WESTPORT, Conn. -- Photographer Larry Silver has been taking pictures life in Westport since he moved to town 40 years ago, and a retrospective of his work is now on display in a new exhibit at the Westport Historical Society.
Featuring more than 50 black and white images from the past four decades, "Westport Visions" depicts the downtown area, the parks, the beaches and the people of Westport. Silver grew up in the Bronx, N.Y., and moved to town in 1973. What he found in Westport was very different from his experiences growing up in the city.
"I saw so many wonderful things happening, I decided to photograph and document the lifestyle," Silver said. "It's been really a pleasure to wander the streets of this town and there's so many things happening here, the sports, activities, the different things going on, it's a whole world of pictures that I've taken and could have taken."
Silver began photography at the age of 12 when his mother gave him a camera as a gift. He attended the School of Industrial Art in New York and later the Art Center School in Los Angeles. His work, including photos of Westport, has been included in many collections, including the Metropolitan Museum of Art, the Smithsonian American Art Museum. the Boston Museum of Fine Arts and the Whitney Museum of American Art.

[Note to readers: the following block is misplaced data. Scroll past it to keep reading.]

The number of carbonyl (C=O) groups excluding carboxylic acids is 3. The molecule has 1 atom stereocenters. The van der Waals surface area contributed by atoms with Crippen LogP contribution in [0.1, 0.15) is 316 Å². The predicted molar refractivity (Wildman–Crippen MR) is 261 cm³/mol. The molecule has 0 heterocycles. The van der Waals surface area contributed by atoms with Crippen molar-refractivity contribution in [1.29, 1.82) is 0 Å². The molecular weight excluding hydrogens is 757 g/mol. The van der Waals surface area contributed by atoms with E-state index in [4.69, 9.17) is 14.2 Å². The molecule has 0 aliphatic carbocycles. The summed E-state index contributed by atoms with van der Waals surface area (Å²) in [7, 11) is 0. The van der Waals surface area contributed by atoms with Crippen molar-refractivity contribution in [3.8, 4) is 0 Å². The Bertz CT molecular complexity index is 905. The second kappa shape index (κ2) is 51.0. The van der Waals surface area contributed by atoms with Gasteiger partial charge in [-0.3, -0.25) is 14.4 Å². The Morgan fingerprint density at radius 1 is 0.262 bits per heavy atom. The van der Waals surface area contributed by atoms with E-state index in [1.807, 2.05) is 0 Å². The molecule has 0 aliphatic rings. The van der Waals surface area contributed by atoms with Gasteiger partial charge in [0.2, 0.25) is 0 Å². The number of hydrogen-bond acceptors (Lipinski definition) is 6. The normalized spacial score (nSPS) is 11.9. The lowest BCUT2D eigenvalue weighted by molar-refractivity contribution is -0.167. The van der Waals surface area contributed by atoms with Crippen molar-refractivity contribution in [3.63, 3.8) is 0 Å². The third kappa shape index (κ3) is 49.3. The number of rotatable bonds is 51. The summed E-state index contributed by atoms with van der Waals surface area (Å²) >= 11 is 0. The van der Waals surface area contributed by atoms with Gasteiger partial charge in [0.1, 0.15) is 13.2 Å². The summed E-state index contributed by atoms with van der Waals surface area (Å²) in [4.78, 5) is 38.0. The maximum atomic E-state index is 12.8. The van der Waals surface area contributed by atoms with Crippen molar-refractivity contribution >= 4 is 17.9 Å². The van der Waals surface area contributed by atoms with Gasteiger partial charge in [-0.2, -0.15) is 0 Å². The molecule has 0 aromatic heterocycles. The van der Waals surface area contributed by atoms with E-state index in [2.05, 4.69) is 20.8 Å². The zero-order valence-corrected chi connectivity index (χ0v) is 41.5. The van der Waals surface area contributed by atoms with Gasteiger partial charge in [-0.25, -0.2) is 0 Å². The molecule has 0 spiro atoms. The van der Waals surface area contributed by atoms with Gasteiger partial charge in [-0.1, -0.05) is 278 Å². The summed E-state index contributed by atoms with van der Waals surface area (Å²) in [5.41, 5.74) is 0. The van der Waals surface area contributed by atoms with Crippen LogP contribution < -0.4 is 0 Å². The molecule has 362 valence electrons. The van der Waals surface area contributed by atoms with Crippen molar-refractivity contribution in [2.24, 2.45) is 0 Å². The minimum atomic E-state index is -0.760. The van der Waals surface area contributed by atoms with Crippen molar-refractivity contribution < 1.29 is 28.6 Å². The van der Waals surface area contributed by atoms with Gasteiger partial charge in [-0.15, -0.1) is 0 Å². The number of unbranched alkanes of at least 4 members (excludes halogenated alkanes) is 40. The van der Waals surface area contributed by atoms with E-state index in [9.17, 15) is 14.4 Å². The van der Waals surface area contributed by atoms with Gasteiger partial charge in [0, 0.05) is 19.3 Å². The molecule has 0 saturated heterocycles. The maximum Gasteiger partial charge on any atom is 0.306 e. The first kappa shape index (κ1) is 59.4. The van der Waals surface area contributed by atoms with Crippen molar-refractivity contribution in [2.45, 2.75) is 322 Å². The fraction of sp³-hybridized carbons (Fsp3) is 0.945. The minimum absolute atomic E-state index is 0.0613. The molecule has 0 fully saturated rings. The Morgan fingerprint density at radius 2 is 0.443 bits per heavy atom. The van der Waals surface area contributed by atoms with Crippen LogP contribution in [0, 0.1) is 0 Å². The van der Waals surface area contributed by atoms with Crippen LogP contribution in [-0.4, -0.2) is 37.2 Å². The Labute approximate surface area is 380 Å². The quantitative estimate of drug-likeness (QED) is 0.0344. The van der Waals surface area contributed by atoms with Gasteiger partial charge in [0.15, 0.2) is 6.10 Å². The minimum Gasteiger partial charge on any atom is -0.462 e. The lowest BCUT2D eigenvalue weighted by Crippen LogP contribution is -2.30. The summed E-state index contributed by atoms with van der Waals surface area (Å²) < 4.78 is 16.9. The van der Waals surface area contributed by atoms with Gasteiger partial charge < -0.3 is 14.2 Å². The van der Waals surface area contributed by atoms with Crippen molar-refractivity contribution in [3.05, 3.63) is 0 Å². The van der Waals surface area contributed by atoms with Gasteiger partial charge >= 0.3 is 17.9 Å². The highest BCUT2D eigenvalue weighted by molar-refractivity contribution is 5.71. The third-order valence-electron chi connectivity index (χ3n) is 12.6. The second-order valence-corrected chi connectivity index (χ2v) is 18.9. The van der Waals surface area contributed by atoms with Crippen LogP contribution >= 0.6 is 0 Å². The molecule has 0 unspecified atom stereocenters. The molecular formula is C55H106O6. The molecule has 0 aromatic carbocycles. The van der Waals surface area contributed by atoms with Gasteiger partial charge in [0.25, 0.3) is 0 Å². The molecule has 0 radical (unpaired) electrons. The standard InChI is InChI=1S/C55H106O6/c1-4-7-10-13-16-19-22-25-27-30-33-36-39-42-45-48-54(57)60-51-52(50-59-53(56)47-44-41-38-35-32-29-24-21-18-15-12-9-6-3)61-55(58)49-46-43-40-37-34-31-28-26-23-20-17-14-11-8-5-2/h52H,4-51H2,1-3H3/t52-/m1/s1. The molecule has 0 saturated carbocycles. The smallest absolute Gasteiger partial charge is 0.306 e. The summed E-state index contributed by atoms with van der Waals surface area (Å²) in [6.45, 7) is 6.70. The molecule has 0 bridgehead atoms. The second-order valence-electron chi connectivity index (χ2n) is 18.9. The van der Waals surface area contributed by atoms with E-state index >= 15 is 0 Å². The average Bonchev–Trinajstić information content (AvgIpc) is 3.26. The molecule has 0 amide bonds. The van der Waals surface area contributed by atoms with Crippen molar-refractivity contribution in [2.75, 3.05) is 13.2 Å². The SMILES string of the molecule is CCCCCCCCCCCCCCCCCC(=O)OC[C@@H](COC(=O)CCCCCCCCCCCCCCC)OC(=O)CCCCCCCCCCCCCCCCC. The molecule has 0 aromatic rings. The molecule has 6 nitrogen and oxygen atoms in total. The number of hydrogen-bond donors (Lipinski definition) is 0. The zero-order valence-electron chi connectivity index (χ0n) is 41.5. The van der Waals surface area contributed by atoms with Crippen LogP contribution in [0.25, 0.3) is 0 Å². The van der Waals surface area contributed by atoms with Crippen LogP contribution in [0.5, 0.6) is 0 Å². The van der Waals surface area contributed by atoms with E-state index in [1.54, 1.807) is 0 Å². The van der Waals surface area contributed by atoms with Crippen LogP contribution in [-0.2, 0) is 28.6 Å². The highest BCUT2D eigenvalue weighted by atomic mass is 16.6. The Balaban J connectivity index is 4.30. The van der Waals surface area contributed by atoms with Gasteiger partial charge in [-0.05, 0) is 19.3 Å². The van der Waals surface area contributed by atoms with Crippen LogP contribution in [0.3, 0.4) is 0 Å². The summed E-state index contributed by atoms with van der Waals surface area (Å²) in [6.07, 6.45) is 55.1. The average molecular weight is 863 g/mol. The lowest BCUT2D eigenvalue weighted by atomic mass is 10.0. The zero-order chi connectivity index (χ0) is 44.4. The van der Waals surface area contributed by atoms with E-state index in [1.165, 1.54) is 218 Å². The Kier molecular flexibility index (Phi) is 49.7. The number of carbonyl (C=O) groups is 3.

The majority of the silver gelatin photographs were shot with a 35 millimeter Nikon camera and developed by Silver at his studio in New York. He said he likes to design his shot with his camera.
"The subject and background and where I place my subject within the design are very important to me," he said.
The exhibit opened Thursday to a packed crowd of friends and fans of Silver's work, who came out to celebrate his art.
"Larry's amazing photographs are really a testament to our community's diversity and its desire to celebrate and appreciate the past," said Westport First Selectman Jim Marpe. "At the same time, it helps us shape our vision of the future, it gives us a template to emulate as we change."
"Westport Visions" will be on display at the Westport Historical Society, at 25 Avery Place, through Oct. 18. For more information, visit the website or call 203-222-1424.